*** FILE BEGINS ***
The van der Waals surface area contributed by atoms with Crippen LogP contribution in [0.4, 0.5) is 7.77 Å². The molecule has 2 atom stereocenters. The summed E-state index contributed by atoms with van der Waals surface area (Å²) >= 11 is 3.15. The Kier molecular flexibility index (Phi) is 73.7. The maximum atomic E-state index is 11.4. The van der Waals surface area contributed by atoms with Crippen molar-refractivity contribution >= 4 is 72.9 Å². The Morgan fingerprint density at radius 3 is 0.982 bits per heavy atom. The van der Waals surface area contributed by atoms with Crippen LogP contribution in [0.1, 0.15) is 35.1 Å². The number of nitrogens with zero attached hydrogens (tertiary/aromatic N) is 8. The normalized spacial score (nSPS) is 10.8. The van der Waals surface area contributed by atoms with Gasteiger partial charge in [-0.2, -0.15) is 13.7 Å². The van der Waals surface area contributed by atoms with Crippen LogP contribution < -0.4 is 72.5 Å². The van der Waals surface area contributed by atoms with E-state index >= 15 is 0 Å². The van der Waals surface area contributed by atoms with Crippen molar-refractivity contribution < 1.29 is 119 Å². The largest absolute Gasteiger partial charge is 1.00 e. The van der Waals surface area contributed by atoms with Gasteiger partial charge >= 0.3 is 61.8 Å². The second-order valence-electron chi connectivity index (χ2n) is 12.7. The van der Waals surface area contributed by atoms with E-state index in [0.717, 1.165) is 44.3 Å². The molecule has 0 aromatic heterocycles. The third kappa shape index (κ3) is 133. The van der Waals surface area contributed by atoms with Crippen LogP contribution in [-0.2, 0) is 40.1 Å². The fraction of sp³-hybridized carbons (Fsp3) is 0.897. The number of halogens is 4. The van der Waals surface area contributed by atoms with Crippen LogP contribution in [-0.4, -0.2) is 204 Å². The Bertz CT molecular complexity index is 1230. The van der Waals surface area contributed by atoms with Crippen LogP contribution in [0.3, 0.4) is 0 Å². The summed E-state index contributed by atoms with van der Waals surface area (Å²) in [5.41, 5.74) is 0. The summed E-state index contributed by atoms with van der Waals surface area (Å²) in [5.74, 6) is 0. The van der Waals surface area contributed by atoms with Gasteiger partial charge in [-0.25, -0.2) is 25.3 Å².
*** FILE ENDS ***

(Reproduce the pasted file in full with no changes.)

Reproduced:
The van der Waals surface area contributed by atoms with Crippen LogP contribution in [0.4, 0.5) is 7.77 Å². The molecule has 2 atom stereocenters. The summed E-state index contributed by atoms with van der Waals surface area (Å²) >= 11 is 3.15. The Kier molecular flexibility index (Phi) is 73.7. The maximum atomic E-state index is 11.4. The van der Waals surface area contributed by atoms with Crippen molar-refractivity contribution >= 4 is 72.9 Å². The Morgan fingerprint density at radius 3 is 0.982 bits per heavy atom. The van der Waals surface area contributed by atoms with Crippen LogP contribution in [0.1, 0.15) is 35.1 Å². The number of nitrogens with zero attached hydrogens (tertiary/aromatic N) is 8. The normalized spacial score (nSPS) is 10.8. The van der Waals surface area contributed by atoms with Gasteiger partial charge in [-0.2, -0.15) is 13.7 Å². The van der Waals surface area contributed by atoms with Crippen LogP contribution < -0.4 is 72.5 Å². The van der Waals surface area contributed by atoms with E-state index >= 15 is 0 Å². The van der Waals surface area contributed by atoms with Crippen molar-refractivity contribution < 1.29 is 119 Å². The largest absolute Gasteiger partial charge is 1.00 e. The van der Waals surface area contributed by atoms with Gasteiger partial charge >= 0.3 is 61.8 Å². The second-order valence-electron chi connectivity index (χ2n) is 12.7. The van der Waals surface area contributed by atoms with E-state index in [0.717, 1.165) is 44.3 Å². The molecule has 0 aromatic heterocycles. The third kappa shape index (κ3) is 133. The van der Waals surface area contributed by atoms with Crippen LogP contribution in [-0.2, 0) is 40.1 Å². The fraction of sp³-hybridized carbons (Fsp3) is 0.897. The number of halogens is 4. The van der Waals surface area contributed by atoms with Crippen LogP contribution in [-0.4, -0.2) is 204 Å². The Bertz CT molecular complexity index is 1230. The van der Waals surface area contributed by atoms with Crippen LogP contribution in [0.3, 0.4) is 0 Å². The summed E-state index contributed by atoms with van der Waals surface area (Å²) in [5.41, 5.74) is 0. The summed E-state index contributed by atoms with van der Waals surface area (Å²) in [5.74, 6) is 0. The van der Waals surface area contributed by atoms with Gasteiger partial charge in [-0.25, -0.2) is 25.3 Å².